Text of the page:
Got transparency? Leaders and laggards in climate finance reporting

A new scorecard reveals that we have a long way to go in making climate finance transparent.

September 26, 2011

J. Timmons Roberts, David Ciplet

The need for transparency in climate finance is plain: unless developing countries know how much money to expect, when and for what, they cannot effectively plan their efforts to address and respond to climate change. But what has been the track record of wealthy countries on this crucial issue?

A new scorecard reveals that we have a long way to go in making climate finance transparent. The authors from Brown University, the University of Zurich and the International Institute for Environment and Development (IIED) evaluated the extent to which these countries meet a set of 25 common-sense transparency criteria in their climate finance reports to the UN. The scorecard can be found at:

Even the highest-scoring countries — Norway and Japan — barely reached a 50 percent score across the criteria evaluated. A look at how funds are being allocated reveals a murky and complicated underside to the commitments made two years ago in Copenhagen. There are grave concerns that funds previously promised or expected for basic needs such as health and education are being diverted for climate projects.

“Transparency is as important for taxpayers in the North as it is for climate-vulnerable countries in the South,” says Dr. Saleemul Huq, senior fellow in the climate change group at IIED. “Transparent reporting is essential to enable recipient countries to plan their responses to climate change and for civil society to hold governments to account on their promises.”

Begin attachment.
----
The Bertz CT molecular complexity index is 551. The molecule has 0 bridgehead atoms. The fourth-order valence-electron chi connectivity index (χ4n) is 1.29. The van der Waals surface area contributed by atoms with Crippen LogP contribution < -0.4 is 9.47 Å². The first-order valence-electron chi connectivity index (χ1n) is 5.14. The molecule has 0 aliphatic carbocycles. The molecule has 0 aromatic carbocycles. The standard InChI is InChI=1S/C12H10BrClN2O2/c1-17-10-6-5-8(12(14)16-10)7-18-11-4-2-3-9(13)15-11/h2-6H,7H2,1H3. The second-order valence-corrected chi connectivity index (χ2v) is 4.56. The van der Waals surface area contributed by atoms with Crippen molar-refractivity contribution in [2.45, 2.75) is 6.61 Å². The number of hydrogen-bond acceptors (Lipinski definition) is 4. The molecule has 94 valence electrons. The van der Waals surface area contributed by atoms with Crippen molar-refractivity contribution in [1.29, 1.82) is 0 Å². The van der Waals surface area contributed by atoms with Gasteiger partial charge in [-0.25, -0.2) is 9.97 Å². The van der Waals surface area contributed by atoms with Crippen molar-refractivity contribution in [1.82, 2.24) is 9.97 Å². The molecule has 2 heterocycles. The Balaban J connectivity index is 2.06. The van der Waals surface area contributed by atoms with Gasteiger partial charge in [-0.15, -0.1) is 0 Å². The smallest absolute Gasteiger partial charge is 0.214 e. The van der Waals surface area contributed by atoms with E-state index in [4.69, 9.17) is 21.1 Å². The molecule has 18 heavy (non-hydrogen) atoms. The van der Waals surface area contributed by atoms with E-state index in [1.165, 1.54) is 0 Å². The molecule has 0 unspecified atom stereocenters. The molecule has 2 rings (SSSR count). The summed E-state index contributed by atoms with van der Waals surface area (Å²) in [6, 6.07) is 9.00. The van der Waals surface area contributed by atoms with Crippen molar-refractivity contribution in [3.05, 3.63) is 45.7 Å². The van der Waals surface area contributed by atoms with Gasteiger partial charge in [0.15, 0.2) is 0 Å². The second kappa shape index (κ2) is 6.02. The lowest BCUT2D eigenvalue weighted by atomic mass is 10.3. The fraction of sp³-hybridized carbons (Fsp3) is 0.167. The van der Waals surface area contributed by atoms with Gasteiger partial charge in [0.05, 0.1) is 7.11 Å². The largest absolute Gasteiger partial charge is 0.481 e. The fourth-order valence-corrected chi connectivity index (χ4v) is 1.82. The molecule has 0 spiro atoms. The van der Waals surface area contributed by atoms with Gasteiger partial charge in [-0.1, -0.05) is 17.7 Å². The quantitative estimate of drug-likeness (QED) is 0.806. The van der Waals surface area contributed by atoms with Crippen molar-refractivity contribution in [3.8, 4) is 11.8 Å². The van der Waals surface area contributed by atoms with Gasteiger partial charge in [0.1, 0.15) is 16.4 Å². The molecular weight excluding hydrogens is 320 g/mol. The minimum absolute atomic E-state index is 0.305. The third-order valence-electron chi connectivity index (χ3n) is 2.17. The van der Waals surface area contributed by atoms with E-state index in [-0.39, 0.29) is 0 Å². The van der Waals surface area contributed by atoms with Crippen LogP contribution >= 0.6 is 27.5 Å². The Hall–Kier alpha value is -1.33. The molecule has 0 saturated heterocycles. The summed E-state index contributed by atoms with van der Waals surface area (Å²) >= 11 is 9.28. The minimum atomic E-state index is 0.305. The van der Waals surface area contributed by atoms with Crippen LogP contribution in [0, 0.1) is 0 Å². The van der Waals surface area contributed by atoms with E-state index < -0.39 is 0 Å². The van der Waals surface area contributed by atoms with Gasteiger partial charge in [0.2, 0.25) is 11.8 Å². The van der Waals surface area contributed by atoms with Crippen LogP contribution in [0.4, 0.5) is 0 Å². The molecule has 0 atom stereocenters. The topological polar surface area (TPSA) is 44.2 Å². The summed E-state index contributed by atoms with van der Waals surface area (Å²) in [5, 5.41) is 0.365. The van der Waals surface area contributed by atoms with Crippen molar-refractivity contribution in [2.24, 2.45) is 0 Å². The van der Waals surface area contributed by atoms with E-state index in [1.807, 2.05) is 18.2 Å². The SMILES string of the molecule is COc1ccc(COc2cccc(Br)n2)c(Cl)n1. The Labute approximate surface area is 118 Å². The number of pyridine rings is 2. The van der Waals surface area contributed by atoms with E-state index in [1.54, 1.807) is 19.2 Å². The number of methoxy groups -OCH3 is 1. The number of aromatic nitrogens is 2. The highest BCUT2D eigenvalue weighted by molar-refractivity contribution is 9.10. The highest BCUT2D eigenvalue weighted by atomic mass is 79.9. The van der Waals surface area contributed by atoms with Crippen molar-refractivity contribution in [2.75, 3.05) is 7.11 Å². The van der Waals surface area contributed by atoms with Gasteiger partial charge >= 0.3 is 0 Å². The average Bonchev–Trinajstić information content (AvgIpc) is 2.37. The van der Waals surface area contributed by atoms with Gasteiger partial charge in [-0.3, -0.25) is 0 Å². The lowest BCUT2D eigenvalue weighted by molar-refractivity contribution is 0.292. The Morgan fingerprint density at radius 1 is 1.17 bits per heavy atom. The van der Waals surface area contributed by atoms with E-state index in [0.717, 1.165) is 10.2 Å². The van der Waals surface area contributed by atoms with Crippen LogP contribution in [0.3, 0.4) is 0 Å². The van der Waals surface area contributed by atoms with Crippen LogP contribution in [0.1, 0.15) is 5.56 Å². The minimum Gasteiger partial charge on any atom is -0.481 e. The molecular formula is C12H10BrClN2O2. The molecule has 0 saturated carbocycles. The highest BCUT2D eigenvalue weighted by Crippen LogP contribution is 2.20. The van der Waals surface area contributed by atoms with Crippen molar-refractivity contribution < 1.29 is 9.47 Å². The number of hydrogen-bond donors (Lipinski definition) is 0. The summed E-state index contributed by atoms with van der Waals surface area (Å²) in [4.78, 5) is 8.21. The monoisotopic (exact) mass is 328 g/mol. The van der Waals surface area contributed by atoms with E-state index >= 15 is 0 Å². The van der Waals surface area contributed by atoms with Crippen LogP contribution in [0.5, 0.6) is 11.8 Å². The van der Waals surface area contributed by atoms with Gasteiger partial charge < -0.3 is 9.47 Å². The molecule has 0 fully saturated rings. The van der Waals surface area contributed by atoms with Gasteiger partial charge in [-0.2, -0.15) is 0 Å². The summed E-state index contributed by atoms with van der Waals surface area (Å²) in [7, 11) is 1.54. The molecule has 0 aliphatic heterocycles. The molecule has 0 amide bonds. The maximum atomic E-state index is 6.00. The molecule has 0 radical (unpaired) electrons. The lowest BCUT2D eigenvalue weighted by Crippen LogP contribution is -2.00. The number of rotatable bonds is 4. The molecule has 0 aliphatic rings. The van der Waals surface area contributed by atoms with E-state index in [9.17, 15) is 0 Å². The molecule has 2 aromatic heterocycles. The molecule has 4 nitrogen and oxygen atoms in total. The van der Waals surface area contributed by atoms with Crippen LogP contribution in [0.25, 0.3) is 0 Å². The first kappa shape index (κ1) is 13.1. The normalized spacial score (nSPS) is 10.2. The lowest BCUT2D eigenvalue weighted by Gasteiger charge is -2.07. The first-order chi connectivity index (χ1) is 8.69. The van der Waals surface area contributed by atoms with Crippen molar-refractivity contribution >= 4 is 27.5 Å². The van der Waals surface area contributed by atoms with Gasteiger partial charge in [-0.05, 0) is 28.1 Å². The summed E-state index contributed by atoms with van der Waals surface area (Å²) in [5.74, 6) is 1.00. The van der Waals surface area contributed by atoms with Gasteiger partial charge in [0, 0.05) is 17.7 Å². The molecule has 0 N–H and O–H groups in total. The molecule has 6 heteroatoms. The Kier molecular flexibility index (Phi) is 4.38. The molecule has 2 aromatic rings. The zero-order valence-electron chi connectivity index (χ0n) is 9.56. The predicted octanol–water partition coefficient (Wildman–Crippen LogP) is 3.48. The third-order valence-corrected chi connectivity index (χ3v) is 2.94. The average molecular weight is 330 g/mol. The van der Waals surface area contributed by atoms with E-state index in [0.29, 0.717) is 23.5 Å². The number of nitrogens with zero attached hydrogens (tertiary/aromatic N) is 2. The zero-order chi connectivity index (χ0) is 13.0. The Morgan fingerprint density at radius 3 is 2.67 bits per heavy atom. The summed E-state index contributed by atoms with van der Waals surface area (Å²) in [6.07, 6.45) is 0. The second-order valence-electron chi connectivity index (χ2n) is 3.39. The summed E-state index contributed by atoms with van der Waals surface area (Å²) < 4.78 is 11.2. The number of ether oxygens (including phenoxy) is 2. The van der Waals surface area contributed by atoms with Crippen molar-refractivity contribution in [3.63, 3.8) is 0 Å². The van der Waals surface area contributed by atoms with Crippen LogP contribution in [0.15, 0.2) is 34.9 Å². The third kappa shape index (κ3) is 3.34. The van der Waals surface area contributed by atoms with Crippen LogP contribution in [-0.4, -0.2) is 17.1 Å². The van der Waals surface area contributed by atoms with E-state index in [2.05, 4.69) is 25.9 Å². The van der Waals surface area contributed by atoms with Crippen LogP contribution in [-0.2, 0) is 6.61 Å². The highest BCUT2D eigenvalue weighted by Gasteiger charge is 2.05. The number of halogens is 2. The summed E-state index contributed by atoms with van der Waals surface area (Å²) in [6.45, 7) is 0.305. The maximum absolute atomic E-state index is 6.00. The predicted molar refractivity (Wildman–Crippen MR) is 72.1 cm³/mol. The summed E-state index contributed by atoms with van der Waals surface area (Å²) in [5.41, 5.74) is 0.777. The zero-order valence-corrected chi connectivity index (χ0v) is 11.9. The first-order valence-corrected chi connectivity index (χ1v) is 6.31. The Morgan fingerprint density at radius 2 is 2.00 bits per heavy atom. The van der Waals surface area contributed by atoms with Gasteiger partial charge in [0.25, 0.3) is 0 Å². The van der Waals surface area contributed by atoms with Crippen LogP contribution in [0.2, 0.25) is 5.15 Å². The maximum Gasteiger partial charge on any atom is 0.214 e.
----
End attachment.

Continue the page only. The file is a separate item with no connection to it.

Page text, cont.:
The authors call for an international registry of funds that provides comprehensive, detailed, consistent and transparent accounting and reporting measures at the project level. A transparent system, they argue, is essential to build much-needed trust and to jointly achieve the critical global goal to reduce emissions and protect those people most vulnerable to climate change.

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J. Timmons Roberts is the Director of the Center for Environmental Studies at Brown University. David Ciplet is a PhD student at Brown University.

The views expressed here are those of the authors alone, and do not necessarily reflect the views of the institutions to which the authors belong.